In a recent Ontario case, the Court of Appeal released a decision which may have significant repercussions for employers who use private arbitration clauses in employment contracts to resolve workplace disputes.

The case is part of an ongoing proposed class action suit launched by a group of Uber drivers in Ontario who claim that they are employees under the Employment Standards Act (“ESA”) and are therefore entitled to rights and protections set out in the ESA.

The Facts

The appellant is the representative plaintiff in the proposed class action. The class action was commenced on behalf of any person who worked or continues to work for Uber as a partner or independent contractor in Ontario since 2012. The Uber drivers represented in the class action seek a declaration that they are, in fact and in law, not partners or independent contractors, but rather Uber employees, and are therefore governed by the provision of the ESA. Their claim seeks declarations that Uber violated the provisions of the ESA and that the arbitration provision of the services agreements they entered into are void and unenforceable. The class action claims damages of $400 million.

Uber brought a motion to stay the action in favour of arbitration. It argued that the drivers had signed agreements with Uber that include an agreement to resolve disputes through private arbitration in the Netherlands.

The motion judge determined that the dispute was both international and commercial, so that the International Commercial Arbitration Act and not the Ontario Arbitration Act applied. The motion judge held that courts must enforce arbitration agreements freely entered into, even in contracts of adhesion, and that any restriction on the parties’ freedom to arbitrate must be found in the legislation.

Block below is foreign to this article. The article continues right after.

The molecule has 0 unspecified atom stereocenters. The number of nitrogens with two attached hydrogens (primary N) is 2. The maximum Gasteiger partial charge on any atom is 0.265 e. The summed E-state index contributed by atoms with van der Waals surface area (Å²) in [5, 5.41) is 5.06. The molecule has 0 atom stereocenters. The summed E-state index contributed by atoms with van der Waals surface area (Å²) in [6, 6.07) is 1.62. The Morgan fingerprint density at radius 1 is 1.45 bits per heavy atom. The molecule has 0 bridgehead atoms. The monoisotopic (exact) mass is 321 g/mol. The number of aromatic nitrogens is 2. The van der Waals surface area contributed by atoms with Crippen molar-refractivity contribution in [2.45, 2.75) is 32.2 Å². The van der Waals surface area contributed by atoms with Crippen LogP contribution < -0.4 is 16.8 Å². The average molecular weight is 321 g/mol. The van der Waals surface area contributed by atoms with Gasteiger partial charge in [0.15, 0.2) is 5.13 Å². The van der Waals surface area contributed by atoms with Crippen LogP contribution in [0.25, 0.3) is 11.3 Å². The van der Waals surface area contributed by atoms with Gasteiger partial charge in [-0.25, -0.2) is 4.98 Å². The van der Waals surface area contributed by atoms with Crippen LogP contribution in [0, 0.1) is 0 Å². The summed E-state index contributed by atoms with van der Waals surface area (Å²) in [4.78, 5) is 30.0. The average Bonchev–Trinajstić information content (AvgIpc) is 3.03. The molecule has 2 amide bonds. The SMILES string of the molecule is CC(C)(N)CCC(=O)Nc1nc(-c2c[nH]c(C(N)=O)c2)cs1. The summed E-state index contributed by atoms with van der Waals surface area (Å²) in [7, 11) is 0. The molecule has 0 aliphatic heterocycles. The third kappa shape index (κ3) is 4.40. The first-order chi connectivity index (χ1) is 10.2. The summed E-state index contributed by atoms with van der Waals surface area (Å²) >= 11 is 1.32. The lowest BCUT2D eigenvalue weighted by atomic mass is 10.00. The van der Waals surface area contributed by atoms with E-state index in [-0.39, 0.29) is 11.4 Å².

The motion judge concluded that the ESA does not restrict the parties from arbitrating and rejected the unconscionability exception raised by the appellant. The motion judge granted Uber’s motion and the appellant brought an appeal.


The appellant raised two issues on appeal, in which he argued that:

  • the arbitration clause in the agreements with Uber amounted to an illegal contracting out of the ESA and was invalid; and
  • the arbitration clause was unconscionable and invalid on a separate basis.

The Decision

At the outset, the court stated that, at this stage in the proceedings, it was not necessary to determine whether the appellant and other drivers were employees rather than independent contractors. That issue would be decided if the class action proceeded to trial. Rather, the issue at hand centred solely on the arbitration clause.

Contracting Out

With regards to the first argument, the court stated that under the Ontario Arbitration Act, a court will stay a proceeding that is subject to arbitration under an agreement. However, there are a number of exceptions to this rule, including where the arbitration agreement is invalid. The arbitration agreement with Uber provided that all disputes must be submitted to private arbitration in the Netherlands, but the appellant successfully argued that the arbitration clause was invalid because it amounted to contracting out of the ESA, which is, itself, prohibited by the ESA.